After four years in West L.A., her abilities led to her promotion to Detective III. Two years later, she was given the homicide unit to supervise. It was the top detective spot in the division, and Fey was the first woman to ever head the unit. She was very pleased at first to have overcome that barrier. Then she found out orders had come down from on high to put a woman in the spot—not because a woman, or specifically Fey, deserved the spot, but because a token had to be presented for public relations purposes.

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Do you know where your story will take you? http://venturegalleries.com/blog/do-you-know-where-your-story-will-take-you/ http://venturegalleries.com/blog/do-you-know-where-your-story-will-take-you/#comments Fri, 29 May 2015 07:40:41 +0000 http://venturegalleries.com/?p=64634 IT WAS that time again. One novel is finished and in the editing stage. It’s gone. It’s mostly forgotten. This morning, I would start anew. I never have any idea what the story is about, but I figure the opening will solve... Read more

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sunset_road

IT WAS that time again.

One novel is finished and in the editing stage.

It’s gone.

It’s mostly forgotten.

This morning, I would start anew.

I never have any idea what the story is about, but I figure the opening will solve that problem for me. Wherever the opening takes me was where I will go. I’m simple that way.

So how should I open the story?

I looked out the window.

Storms had hammered their way through East Texas.

Nothing but rain.

And lightning.

And with the lightning came thunder.

So I wrote:

He walked a lonely road in the early night, and the storm clouds above him had turned the earth around him even darker than it had been. Through the pounding rain, he saw her standing beside her aging Chevrolet, looking frantically down the empty highway, pulling her yellow raincoat tighter around her shoulders. Her hands abruptly spread apart at her throat, and she crumbled to her knees, clawing at a ragged hole that had suddenly appeared just beneath the top button of her coat. He had heard the sound. He thought it was thunder. The rain fell around her and washed the blood away.

Well, I had a beginning.

It had my three basic ingredients.

A man.

A woman.

And a gun.

But the love interest was dead.

The love interest had died far too quickly.

He didn’t even know her name.

I had no idea why she had died.

I didn’t even know who killed her.

Hell, I didn’t even know who he was.

I was just a stranger in a story.

The empty road was headed somewhere.

I no longer cared where it went.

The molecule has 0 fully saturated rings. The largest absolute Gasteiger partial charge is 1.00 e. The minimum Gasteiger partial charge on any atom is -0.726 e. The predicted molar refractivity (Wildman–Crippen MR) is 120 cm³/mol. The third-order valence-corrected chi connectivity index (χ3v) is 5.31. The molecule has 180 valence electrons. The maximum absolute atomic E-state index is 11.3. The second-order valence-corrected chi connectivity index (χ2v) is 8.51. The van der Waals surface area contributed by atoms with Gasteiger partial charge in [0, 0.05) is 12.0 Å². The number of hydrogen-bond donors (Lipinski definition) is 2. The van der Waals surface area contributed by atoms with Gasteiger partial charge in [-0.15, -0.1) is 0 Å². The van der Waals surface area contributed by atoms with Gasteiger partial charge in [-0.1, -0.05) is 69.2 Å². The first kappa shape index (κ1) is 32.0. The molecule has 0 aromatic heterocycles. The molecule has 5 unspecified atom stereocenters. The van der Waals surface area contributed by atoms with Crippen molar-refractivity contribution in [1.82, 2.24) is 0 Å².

I took a deep breath.

I hit the delete button.

I began again.

He would not be on the empty road to Gum Creek at all if the heavy rains had not breached the dam, flooding the farmlands and releasing the old ghost town from its grave beneath the waters of Lake Cisco. The town had been abandoned thirty-seven years ago when the dam was built on New Caney Creek, families packed up and left, and the Corps of Engineers buried the aging downtown beneath forty-eight feet of water. No one ever expected to see Gum Creek again. But now the town had risen from its grave and its streets were dry again. Only one resident remained. He had not driven away with the rest. He may have tried. He didn’t get far. He stayed in his office at the First State Bank. But then, it was hard for a man to leave when he was chained to an empty vault with a bullet lodged in his skull.

I still don’t know who he is.

But I know where he’s going.

And I know why.

I’m even curious to to find out what he finds out.

Of course, there’s still not a love interest.

But she will come along.

She has to.

She’s more curious than I am.

The dead man in the bank?

He was her father.

But who killed him?

I have three hundred pages to find out.

It might be a pretty good ride.

Caleb Pirtle III is author of Golgotha Connection.

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Why do we waste such a luxury as water? The Authors Collection. http://venturegalleries.com/blog/why-do-we-waste-such-a-luxury-as-water-the-authors-collection/ http://venturegalleries.com/blog/why-do-we-waste-such-a-luxury-as-water-the-authors-collection/#comments Fri, 29 May 2015 06:55:12 +0000 http://venturegalleries.com/?p=64646 The rushing waters of Niagara Falls separating New York from Ontario. Photograph: J Gerald Crawford I STOOD UNDER THE SHOWER for much longer than I needed to this morning. I should know better. I’ve lived in Mali where we dared not... Read more

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The rushing waters of Niagara Falls separating New York from Ontario. Photograph: J Gerald Crawford

The rushing waters of Niagara Falls separating New York from Ontario. Photograph: J Gerald Crawford

I STOOD UNDER THE SHOWER for much longer than I needed to this morning.

I should know better.

I’ve lived in Mali where we dared not touch the water from the river for fear of disease, where children sold this same water tied in little scraps of plastic to bus passengers, where plants and people withered and died during the dry season.

Darlene Jones

Darlene Jones